Grand Forks high school students gain valuable hands-on experience, building house on city's south side
Students benefit from significant contribution in materials, tools and manpower through Lowe's Heroes Program
About two dozen Grand Forks high school students are building a 3,100-square-foot, split-level house on the city’s south side, with significant contributions from Lowe’s Heroes Program.
The students began working on the house at the start of this school year, and expect to have it ready to sell this spring. Students usually build one house each year as part of a class offered through the school district’s building trades program.
Recently, Lowe’s employees came onsite as volunteers, helping with the construction work and teaching students how to use tools and equipment the company donated for the project.
Students have been framing the house, located at 3127 44th Ave. S., and installing sheeting on the floor and tongue-and-groove plywood, said Ben Moen, a teacher in the school district’s building trades program.
Lowe’s has made a “very important” donation of equipment and materials, including various tools and four pallets of fasteners, Moen said. The donation included nails, staples, screws, a new miter saw and stand, flashing, house wrap, drills bits, hand tools, power tools and tool batteries.
“My guess, it’s worth $10,000,” he said.
In addition, Lowe’s employees have provided manpower, helping with construction work and instructing students, Moen said. “We really appreciate that. There’s a lot to learn in the construction business.”
The contributions save the schools money, said Austin Engen, a Red River High School senior. “It helps us get things done quicker, and we can have more guys in the area to get things done. We’re more productive, more efficient.”
Valuable knowledge, skills
While building the house, students “are learning an incredible number of skills,” said Nick Krump, flooring supervisor at Lowe’s. Most recently, they’ve been installing the upper level subfloor and applying house wrap and underlayment for the roofing.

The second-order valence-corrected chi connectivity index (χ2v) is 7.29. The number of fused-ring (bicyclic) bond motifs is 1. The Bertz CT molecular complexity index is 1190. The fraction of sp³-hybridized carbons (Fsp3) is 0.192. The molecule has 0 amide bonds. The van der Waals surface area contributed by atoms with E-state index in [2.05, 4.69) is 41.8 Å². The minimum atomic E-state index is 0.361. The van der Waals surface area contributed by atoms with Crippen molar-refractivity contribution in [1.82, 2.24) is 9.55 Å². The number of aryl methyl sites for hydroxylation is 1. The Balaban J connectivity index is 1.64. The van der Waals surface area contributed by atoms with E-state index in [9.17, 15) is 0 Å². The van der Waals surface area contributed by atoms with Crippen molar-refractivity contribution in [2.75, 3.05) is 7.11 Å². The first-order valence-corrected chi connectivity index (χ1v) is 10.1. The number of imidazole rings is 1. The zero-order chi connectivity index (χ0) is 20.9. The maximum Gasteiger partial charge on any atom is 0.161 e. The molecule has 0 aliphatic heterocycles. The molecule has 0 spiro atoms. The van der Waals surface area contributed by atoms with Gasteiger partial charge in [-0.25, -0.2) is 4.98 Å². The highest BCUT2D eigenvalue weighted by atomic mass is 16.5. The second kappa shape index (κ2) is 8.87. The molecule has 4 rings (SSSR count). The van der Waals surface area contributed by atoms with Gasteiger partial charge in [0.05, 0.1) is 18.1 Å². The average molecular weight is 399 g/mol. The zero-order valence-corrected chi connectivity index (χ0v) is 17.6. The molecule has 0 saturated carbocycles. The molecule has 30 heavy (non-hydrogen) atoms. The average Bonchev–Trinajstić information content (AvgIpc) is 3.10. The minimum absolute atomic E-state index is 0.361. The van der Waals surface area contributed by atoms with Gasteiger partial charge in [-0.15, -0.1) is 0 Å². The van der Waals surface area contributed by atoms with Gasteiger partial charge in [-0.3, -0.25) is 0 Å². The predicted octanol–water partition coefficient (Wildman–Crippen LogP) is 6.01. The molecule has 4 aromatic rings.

“They gain a lot of real-world skills in the class,” Krump said. “The knowledge and skill base are applicable to real-world work applications.”
The fact that some of these students “can make a career out of this (experience) is fantastic,” he said. Gaining basic knowledge of tasks, like how to cut and measure lumber and use hand tools and power tools, gives students “a lot of confidence,” regardless of their eventual career choice.
Beyond that, “it’s teaching these kids a good strong work ethic, which is absolutely invaluable,” Krump said.
At this point, when the walls are constructed and stood in place, “you can start to see what the house is going to look like. That’s really the fun part of the project,” Krump said.
“One of the primary goals of the company is building trades education and veterans service organizations,” he said, noting that four of the eight Lowe’s Heroes projects he’s led have benefitted local schools and at Grand Forks Air Force Base.
Krump and his Lowe’s colleagues realize that, in the school district, “certain needs get set aside because of budget constraints” and replaced with other pressing needs, he said. School personnel “have wish lists that can’t be granted.”
Lowe’s sends out notices to schools about the Heroes Program, and various groups, including nonprofit organizations, submit project requests throughout the year, said Krump.
He and his colleagues evaluate the requests in light of the criteria outlined in the company’s annual guidance on how Heroes Program funds should be awarded, he said.
“We look at how we can maximize our effectiveness,” Krump said. “We try to do a project in a day.”
The Lowe’s Heroes Program “is a service project program rather than a donation program,” Krump said, explaining that employees take an active role, volunteering their time, labor and expertise for the project.
His employees built an outdoor classroom at Valley Middle School and “buddy benches” for elementary schools in Grand Forks. The benches are a way to encourage kids to connect with others who may be feeling left out.
Employees also have built octagonal picnic tables for about five elementary schools and rolling backpack carts for Ben Franklin Elementary.
Brianna Reimer, who has worked for Lowe’s for 18, including 10 at the Grand Forks store, said she’s been involved in about nine Heroes projects, including the buddy benches, Valley’s outdoor classroom, and a fence and interior paint project at Circle of Friends Humane Society.
Students in the school district have built about 30 houses in Grand Forks, Eric Ripley, director of career and technical education for Grand Forks Public Schools, estimated.
In the past, students built a house each year in the Red River High School parking lot and then moved it to the buyer’s lot, Ripley said. But shortly after the Flood of ‘97, they started building them out in the community, first in Congressional I and II, west of I-29, as the community worked to rebuild and recover from the devastating effects of the flood.
In recent years, the crews have been building on the city’s south end, and especially after Discovery Elementary School was built, Ripley said.
Building on site yields important educational advantages, he said. “(It) allows students to see the entire construction process from a lot, to foundation, to construction, et cetera.”
This spring, the house will be listed once the majority of the project is completed, he said. The school district lists the house on the Multiple Listing Service as “for sale by owner” and at fair market value.